Composition I

Language and place are often tied together. The way a person speaks can point to where they are from. Also, a geographical area can determine the characteristics of a people’s language, in terms of things like structure and vocabulary. This semester, we will be using different genres of writing to explore issues of place and language (sometimes these issues will overlap, sometimes not), specifically in the context of Hawai‘i. Along with that overarching goal, the purpose of this Composition I (Eng 100) class is to hone the tools of writing and language that you already have. We will do this by focusing on writing for specific purposes, situations, and audiences as well as on various aspects of the writing process, such as freewriting, brainstorming, outlining, writing, and revision. By looking at language and place in Hawai‘i, we will examine and develop understandings of current conversations about Hawai‘i’s history and its cultures, along with the way that Hawai‘i and its people are represented in contemporary culture. To allow us to actively participate in these conversations (inside the classroom and out), we will discuss various sources, such as newspaper articles, visual representations of Hawai‘i, Youtube videos, documentaries, stories and legends, and essays that deal with these issues.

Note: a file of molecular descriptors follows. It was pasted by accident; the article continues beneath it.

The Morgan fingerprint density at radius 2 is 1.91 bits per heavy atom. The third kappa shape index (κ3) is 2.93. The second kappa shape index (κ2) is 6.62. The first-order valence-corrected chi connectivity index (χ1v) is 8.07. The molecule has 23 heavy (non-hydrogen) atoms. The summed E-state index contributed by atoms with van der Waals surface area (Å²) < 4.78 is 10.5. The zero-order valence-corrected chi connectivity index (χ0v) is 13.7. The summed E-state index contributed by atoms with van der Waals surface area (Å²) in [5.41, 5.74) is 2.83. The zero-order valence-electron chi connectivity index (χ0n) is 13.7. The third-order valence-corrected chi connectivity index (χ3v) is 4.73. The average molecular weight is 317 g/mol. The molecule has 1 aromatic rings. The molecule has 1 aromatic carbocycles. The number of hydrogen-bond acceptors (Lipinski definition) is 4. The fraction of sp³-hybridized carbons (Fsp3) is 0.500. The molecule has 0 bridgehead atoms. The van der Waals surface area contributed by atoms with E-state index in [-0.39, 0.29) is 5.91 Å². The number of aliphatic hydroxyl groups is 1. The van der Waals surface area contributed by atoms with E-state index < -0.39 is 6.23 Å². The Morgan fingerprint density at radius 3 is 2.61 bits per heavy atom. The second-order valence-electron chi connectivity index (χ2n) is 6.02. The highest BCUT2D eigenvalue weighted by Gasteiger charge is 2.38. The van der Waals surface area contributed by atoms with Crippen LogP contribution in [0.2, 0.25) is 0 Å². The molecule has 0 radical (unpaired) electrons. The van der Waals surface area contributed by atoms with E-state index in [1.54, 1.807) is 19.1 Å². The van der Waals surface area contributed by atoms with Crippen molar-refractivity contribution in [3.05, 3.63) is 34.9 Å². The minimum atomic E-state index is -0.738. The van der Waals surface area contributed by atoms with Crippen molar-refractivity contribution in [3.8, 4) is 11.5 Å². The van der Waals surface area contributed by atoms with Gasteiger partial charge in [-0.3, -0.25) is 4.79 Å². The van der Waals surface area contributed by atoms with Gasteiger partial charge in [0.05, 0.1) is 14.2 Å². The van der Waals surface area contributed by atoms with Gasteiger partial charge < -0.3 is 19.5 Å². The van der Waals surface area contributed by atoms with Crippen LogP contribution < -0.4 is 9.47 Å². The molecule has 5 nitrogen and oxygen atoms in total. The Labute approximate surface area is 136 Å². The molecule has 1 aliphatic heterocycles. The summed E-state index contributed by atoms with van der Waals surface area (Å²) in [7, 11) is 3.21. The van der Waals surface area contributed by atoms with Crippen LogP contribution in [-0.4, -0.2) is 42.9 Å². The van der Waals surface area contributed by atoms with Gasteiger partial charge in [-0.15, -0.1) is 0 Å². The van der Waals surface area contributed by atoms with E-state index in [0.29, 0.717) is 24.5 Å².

Course Work:

You will be required to complete five formal essays and frequent writing exercises.

Required texts:

Readings will be disseminated electronically. I encourage student feedback on topics that they are interested in (in regards to Hawai‘i and/or language) and try to shape the reading list accordingly. For example, last semester, our assigned texts included Ho‘iho‘i Hou and music by and about George Helm, translations of articles from the Hawaiian-language newspapers, testimony against the genetic modification of kalo, Hawaiian poetry, stories about surf spots, etc.